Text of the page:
- Living Their Faith
- Special Reports
- Maps & Data
- Dear Abby
- Games & Puzzles
- Events & Exhibits
- Food & Drink
- Arts & Music
- Movies & TV
Hartford - The state Senate gave final approval Saturday night to a bill permitting Election Day voter registration and the creation of an online registration system.
The legislation passed on a 19-16 vote, with two Democrats joining Republicans in opposition.
"In our state, one out of every three eligible voters is not registered, and we need to do something about that," Sen. Gayle Slossberg, D-Milford, said.
Democratic Gov. Dannel P. Malloy said he will sign the bill into law gladly, allowing Election Day registration to be in effect for the fall 2013 municipal elections. The measure passed the House last week 83 to 59.
In a statement, Malloy alluded to some states that have introduced strict voter ID requirements, which critics contend suppress voter participation.
"Despite the pervasive climate across the U.S. to restrict voting rights, Connecticut has moved in the opposite direction," Malloy said, "one that ensures the integrity of our electoral process and fair, accessible elections."
Under the bill, an individual who wishes to register on Election Day must appear in person at the polls and declare under oath that he or she hasn't already voted.
The person also must present proof of address and either a birth certificate, driver's license or Social Security card. Registrars would then check a statewide database to confirm that the person is eligible.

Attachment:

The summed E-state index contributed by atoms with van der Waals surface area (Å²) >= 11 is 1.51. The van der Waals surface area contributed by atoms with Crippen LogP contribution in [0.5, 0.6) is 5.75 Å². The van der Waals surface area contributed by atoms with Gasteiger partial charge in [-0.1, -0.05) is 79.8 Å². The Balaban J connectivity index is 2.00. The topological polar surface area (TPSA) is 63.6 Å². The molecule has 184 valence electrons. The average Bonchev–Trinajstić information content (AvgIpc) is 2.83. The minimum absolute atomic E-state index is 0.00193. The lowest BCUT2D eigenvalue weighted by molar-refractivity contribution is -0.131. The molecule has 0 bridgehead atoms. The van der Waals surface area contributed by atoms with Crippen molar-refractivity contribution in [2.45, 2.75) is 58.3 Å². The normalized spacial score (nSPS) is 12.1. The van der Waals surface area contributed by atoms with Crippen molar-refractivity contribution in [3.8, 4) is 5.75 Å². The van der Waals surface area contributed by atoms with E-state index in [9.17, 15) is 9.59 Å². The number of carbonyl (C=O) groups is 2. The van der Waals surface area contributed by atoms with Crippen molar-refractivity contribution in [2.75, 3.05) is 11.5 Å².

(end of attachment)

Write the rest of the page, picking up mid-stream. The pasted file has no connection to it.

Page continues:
But Senate Republicans argued the bill lacked adequate safeguards against fraud and would create confusion at the polls.
"A fraudulent vote counted is a legitimate vote denied," Sen. Len Suzio, R-Meriden, said. "It is just as wrong and just as bad as denying someone the right to vote."
Sen. John McKinney, R-Fairfield, offered the scenario of a student from Ohio who attends college here showing up to register and vote in Connecticut on Election Day, after already voting by absentee ballot in Ohio.
McKinney said he believed the bill as written couldn't prevent that student from voting twice or his Connecticut vote from being counted, as Election Day registration ballots would not be segregated from other ballots.
Slossberg countered that there is no evidence of significant voter fraud in the state, and that the GOP's anxieties about it are overblown.
Eight states and the District of Columbia allow Election Day voter registration.
"We need to focus on the facts and not the fear," Slossberg said. "These are the same voter requirements that we've always had, we just have it on Election Day now."
The legislation also directs Secretary of the State Denise Merrill to begin work on creating an Internet-based voter registration system to allow new registrations and changes to existing registration. The system would not roll out before 2014.